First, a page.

Read “The Theory of Labour-Managed Firms and of Profit Sharing” by James Meade.
They do in a Walrasian equilibrium.
Since worker cooperatives have less incentives to expand, there is going to be more competition for employees in an economy based on labour-managed firms.
What does it have to do with exchange-value and accumulation?
That doesn't address my point. If competing top-down companies use cheap labor that allow them to drastically drive prices down, co-ops will need to tap into that same well if they want to say afloat.
Do you even fucking read what you write, ever?
Where the fuck did I even imply workers shouldn't seize the means of production? It's a necessary step towards building socialism but it is hardly sufficient by itself. Seizing the means of production while leaving the whole structure of capitalism unchanged will not result in socialism but in more democratically-managed capitalism.
Not this guy but you'd need to be either arguing in bad faith or seriously illiterate to read that into his post. Capitalism is bourgeois class rule but not just that — that's not controversial or contrarian.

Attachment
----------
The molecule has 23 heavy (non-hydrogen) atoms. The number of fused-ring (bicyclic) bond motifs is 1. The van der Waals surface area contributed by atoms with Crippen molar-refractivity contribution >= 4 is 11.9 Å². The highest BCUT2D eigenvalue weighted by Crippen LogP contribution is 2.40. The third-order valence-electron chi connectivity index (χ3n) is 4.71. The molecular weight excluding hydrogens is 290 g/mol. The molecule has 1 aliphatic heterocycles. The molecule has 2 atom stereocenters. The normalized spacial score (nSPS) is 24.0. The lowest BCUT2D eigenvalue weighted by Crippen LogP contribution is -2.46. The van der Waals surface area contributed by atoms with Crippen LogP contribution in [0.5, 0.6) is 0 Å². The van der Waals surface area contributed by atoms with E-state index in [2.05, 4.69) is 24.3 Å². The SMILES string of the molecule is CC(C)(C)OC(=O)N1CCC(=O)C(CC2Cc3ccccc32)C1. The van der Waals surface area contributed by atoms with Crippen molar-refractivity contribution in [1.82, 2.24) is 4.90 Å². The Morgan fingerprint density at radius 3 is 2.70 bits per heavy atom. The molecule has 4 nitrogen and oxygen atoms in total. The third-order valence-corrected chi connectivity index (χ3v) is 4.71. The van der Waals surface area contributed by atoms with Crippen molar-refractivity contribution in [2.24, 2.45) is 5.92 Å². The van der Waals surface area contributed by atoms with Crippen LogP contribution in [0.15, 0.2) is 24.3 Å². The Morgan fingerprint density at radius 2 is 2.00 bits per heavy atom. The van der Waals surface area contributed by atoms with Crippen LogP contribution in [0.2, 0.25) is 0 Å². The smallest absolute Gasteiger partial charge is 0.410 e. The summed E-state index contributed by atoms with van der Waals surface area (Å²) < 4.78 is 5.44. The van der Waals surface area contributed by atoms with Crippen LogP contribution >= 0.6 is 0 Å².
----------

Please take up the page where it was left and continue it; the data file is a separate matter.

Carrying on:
t. David McNally
What this guy said, fam
In fact, that pretty much sums up everything I've been trying to say.
History teaches us that planned economy leads to starvation and death of millions and the only logical solution to this is to introduce market elements in a socialist economy. The next best thing to a state owned planned economy is worker owned means of production who exchange commodities on the market.
Wut? Daily reminder that the only socialist country to ever implode due to economic contradictions (and not revisionism and/or imperialism) was a "market socialist" one.
My gott, read a fucking book
You forgot about the cannibalism and the black magick rituals
Maybe some potential for possible progressive transition to socialism but I wouldn't put my money on it. They're highly preferable to regular companies, no doubt, but operating under a capitalist mode of production severely limits them. Under socialism however they could run the consumer goods and services markets alongside the economic planning sector.
All the contradictions of capitalism defined by Marx apply 100% in a market socialist economy. They are on the same level of social democracy and are arguably counter to the goals of communism.
Just keep gulping down that anti-communist propaganda m8
This is the same argument capitalists use.